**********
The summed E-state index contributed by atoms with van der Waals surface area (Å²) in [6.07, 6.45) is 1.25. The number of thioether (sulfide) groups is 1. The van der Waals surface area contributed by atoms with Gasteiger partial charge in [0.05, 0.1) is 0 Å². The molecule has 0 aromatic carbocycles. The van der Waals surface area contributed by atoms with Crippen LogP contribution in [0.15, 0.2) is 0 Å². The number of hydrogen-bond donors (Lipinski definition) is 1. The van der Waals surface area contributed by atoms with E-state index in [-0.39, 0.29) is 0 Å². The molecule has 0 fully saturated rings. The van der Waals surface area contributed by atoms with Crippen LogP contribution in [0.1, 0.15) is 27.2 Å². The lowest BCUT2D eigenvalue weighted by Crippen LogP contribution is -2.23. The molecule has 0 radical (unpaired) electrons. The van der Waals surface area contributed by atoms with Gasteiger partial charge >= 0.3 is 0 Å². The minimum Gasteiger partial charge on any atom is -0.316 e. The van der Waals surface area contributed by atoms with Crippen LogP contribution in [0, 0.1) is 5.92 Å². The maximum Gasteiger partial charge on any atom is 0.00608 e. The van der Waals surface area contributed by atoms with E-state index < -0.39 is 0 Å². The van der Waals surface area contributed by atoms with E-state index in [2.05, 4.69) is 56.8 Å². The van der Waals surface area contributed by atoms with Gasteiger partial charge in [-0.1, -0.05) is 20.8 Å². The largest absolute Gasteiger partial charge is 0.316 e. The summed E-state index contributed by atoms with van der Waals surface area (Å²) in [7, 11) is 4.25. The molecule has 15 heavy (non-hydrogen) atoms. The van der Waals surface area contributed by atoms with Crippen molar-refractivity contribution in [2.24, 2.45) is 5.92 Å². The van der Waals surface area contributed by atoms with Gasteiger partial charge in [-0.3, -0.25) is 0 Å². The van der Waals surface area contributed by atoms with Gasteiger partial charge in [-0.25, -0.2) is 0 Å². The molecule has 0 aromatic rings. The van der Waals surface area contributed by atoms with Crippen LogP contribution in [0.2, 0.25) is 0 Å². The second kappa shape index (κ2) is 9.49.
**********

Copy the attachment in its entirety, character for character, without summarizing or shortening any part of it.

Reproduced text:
The summed E-state index contributed by atoms with van der Waals surface area (Å²) in [6.07, 6.45) is 1.25. The number of thioether (sulfide) groups is 1. The van der Waals surface area contributed by atoms with Gasteiger partial charge in [0.05, 0.1) is 0 Å². The molecule has 0 aromatic carbocycles. The van der Waals surface area contributed by atoms with Crippen LogP contribution in [0.15, 0.2) is 0 Å². The number of hydrogen-bond donors (Lipinski definition) is 1. The van der Waals surface area contributed by atoms with E-state index in [-0.39, 0.29) is 0 Å². The molecule has 0 fully saturated rings. The van der Waals surface area contributed by atoms with Crippen LogP contribution in [0.1, 0.15) is 27.2 Å². The lowest BCUT2D eigenvalue weighted by Crippen LogP contribution is -2.23. The molecule has 0 radical (unpaired) electrons. The van der Waals surface area contributed by atoms with Gasteiger partial charge >= 0.3 is 0 Å². The minimum Gasteiger partial charge on any atom is -0.316 e. The van der Waals surface area contributed by atoms with Crippen LogP contribution in [0, 0.1) is 5.92 Å². The maximum Gasteiger partial charge on any atom is 0.00608 e. The van der Waals surface area contributed by atoms with E-state index < -0.39 is 0 Å². The van der Waals surface area contributed by atoms with E-state index in [2.05, 4.69) is 56.8 Å². The van der Waals surface area contributed by atoms with Gasteiger partial charge in [-0.1, -0.05) is 20.8 Å². The largest absolute Gasteiger partial charge is 0.316 e. The summed E-state index contributed by atoms with van der Waals surface area (Å²) in [7, 11) is 4.25. The molecule has 15 heavy (non-hydrogen) atoms. The van der Waals surface area contributed by atoms with Crippen molar-refractivity contribution in [2.24, 2.45) is 5.92 Å². The van der Waals surface area contributed by atoms with Gasteiger partial charge in [-0.3, -0.25) is 0 Å². The van der Waals surface area contributed by atoms with Gasteiger partial charge in [-0.25, -0.2) is 0 Å². The molecule has 0 aromatic rings. The van der Waals surface area contributed by atoms with Crippen LogP contribution in [0.2, 0.25) is 0 Å². The second kappa shape index (κ2) is 9.49.